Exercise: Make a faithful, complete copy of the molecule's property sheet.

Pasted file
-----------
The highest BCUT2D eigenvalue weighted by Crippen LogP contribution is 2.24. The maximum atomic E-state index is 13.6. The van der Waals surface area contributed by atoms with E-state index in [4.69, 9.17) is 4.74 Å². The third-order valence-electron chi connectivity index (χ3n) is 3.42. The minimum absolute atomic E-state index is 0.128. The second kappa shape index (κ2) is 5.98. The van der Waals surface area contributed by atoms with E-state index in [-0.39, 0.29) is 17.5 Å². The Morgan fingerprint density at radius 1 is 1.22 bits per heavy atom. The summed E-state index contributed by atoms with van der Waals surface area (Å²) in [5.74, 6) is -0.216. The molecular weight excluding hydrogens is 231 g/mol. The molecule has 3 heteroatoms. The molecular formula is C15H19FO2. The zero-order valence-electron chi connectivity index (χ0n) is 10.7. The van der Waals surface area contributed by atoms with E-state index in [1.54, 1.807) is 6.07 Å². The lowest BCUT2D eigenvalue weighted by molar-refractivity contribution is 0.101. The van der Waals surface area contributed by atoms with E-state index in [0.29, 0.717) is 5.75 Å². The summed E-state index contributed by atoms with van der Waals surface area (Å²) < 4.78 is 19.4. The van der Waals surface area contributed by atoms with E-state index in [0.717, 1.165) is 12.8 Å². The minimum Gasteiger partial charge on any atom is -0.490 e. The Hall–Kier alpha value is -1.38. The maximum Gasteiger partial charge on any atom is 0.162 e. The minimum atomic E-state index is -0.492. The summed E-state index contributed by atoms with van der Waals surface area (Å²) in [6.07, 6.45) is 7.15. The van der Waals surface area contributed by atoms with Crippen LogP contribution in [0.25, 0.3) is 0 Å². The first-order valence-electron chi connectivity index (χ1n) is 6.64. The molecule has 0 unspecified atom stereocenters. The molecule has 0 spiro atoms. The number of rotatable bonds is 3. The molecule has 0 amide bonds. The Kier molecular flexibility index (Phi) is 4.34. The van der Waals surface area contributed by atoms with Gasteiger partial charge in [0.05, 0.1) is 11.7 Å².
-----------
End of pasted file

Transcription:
The highest BCUT2D eigenvalue weighted by Crippen LogP contribution is 2.24. The maximum atomic E-state index is 13.6. The van der Waals surface area contributed by atoms with E-state index in [4.69, 9.17) is 4.74 Å². The third-order valence-electron chi connectivity index (χ3n) is 3.42. The minimum absolute atomic E-state index is 0.128. The second kappa shape index (κ2) is 5.98. The van der Waals surface area contributed by atoms with E-state index in [-0.39, 0.29) is 17.5 Å². The Morgan fingerprint density at radius 1 is 1.22 bits per heavy atom. The summed E-state index contributed by atoms with van der Waals surface area (Å²) in [5.74, 6) is -0.216. The molecular weight excluding hydrogens is 231 g/mol. The molecule has 3 heteroatoms. The molecular formula is C15H19FO2. The zero-order valence-electron chi connectivity index (χ0n) is 10.7. The van der Waals surface area contributed by atoms with E-state index in [1.54, 1.807) is 6.07 Å². The lowest BCUT2D eigenvalue weighted by molar-refractivity contribution is 0.101. The van der Waals surface area contributed by atoms with E-state index in [0.29, 0.717) is 5.75 Å². The summed E-state index contributed by atoms with van der Waals surface area (Å²) < 4.78 is 19.4. The van der Waals surface area contributed by atoms with E-state index in [0.717, 1.165) is 12.8 Å². The minimum Gasteiger partial charge on any atom is -0.490 e. The Hall–Kier alpha value is -1.38. The maximum Gasteiger partial charge on any atom is 0.162 e. The minimum atomic E-state index is -0.492. The summed E-state index contributed by atoms with van der Waals surface area (Å²) in [6.07, 6.45) is 7.15. The van der Waals surface area contributed by atoms with Crippen LogP contribution in [0.25, 0.3) is 0 Å². The first-order valence-electron chi connectivity index (χ1n) is 6.64. The molecule has 0 unspecified atom stereocenters. The molecule has 0 spiro atoms. The number of rotatable bonds is 3. The molecule has 0 amide bonds. The Kier molecular flexibility index (Phi) is 4.34. The van der Waals surface area contributed by atoms with Gasteiger partial charge in [0.05, 0.1) is 11.7 Å².